The 178-foot-tall Doric column of the Washington Monument is topped by a statue of George Washington created by Robert Mills, designer of D.C.’s famous obelisk. Construction began on the monument in 1815 and was completed in 1829. It was the first such monument honoring George Washington. In the summer of 2010, Baltimore’s monumental tribute to the nation’s first President, the Washington Monument, was closed due to structural problems and a $5 million renovation project was begun.
When the scaffolding went up, Michael Raphael, a native of Baltimore, requested permission from the Mount Vernon Place Conservancy to produce a 3D scan of the statue of George Washington that tops the monument. Raphael is the owner of Direct Dimensions, Inc., a company that specializes in on-site 3D scanning and the conversion of 3D data into computer models. The scan would document the current state of the statue.
In the course of the renovation, two time capsules have been discovered. The first was sealed in a copper box and placed behind a plaque during a centennial celebration in 1915. The second was from the original construction and was discovered when the cornerstone of the monument was revealed during the recent renovation. Inside of the granite cube that formed the cornerstone, conservationists found a 200-year-old time capsule in which had been placed three large bottles containing an image of George Washington, a copy of his farewell speech, and several old coins and newspapers. The objects were carefully removed and are under study.
Meanwhile, Raphael proposed replacing the old objects with new ones, objects that could be considered exemplary of contemporary technology but still relevant to the monument itself. And what better way to do that than to replicate the monument-topping statue of Washington? Better still, future historians who open the reinstalled time capsule will be able to compare the condition of the replica–its state in 2015–to the condition of the actual sculpture atop Baltimore’s Washington Monument.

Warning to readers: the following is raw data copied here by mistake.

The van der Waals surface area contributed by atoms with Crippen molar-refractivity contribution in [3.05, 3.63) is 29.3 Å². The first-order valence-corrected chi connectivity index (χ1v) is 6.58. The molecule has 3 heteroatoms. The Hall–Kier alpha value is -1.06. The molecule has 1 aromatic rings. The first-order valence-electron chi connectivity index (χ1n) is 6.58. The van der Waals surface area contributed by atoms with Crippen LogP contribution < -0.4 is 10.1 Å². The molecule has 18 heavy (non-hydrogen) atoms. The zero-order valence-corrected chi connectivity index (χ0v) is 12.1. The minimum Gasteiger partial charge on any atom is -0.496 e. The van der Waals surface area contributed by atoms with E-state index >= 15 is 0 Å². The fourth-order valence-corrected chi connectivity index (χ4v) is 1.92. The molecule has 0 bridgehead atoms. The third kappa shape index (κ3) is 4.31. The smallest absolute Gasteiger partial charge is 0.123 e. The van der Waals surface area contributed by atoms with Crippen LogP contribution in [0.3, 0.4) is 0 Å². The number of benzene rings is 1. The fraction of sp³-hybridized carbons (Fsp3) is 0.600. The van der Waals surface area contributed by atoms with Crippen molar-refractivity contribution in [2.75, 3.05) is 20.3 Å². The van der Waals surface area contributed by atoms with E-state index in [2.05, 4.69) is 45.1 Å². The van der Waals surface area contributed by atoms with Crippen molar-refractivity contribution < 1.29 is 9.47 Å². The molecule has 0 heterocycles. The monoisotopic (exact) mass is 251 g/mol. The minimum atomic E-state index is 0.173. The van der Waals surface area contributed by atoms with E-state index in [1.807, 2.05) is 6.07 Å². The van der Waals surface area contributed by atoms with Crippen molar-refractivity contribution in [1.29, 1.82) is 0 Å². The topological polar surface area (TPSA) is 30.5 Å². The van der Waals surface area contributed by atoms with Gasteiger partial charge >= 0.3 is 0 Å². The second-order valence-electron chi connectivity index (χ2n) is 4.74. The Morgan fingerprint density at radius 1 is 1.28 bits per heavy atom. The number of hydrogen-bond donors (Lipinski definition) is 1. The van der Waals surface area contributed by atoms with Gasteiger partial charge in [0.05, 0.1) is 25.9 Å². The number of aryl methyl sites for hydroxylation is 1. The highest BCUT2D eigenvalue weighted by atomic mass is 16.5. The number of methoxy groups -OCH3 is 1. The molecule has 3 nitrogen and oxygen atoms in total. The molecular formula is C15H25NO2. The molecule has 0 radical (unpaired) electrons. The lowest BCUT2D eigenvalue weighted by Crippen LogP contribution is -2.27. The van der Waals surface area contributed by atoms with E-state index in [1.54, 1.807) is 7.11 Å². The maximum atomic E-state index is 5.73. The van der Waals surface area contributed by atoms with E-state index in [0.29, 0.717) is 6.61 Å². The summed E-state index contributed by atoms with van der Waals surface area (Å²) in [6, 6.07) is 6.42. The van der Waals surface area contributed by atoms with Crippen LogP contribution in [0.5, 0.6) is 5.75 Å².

“Being a native Baltimorean and coming through the city and seeing that scaffolding up there, it was something I felt very important about, to utilize our 3-D scanning technologies to go up, scan and capture George Washington to be able to preserve him for the future,” Raphael said. “When they unearthed the cornerstone and realized they were going to put it back and needed something to put in it, we volunteered the idea of putting in 3-D printed versions of George.”
Creating the 3D scans and subsequent prints of the statue of George Washington was a labor of love for Raphael–who did the work ($10,000 worth) pro bono. The 3D printed objects are miniature versions of the bust, the head, and the complete torso and the right hand, which holds a scroll representing Washington’s resignation as the commander-in-chief of the Continental Army following the Revolutionary War and his signing of the Treaty of Paris. Washington famously submitted his resignation in a ceremony at the Maryland Statehouse in 1783. Five years later he was elected to his first of two terms as President of the United States.
Direct Dimensions’ 3D print of the hand is actually hollow as it was designed to contain a letter that explains to future historians when the cornerstone was discovered, what was originally inside of it, the condition of the statue (thanks to the 3D scan), and how the 3D prints were produced.
In essence, in this important historical monument, 3D printing takes its place as a groundbreaking technology that, while in some ways supersedes previous manufacturing methods more vulnerable to the ravages of time, also serves as an homage to them. Let us know what you think about this historical preservation in the 3D Printed Washington Monument forum thread over at 3DPB.com.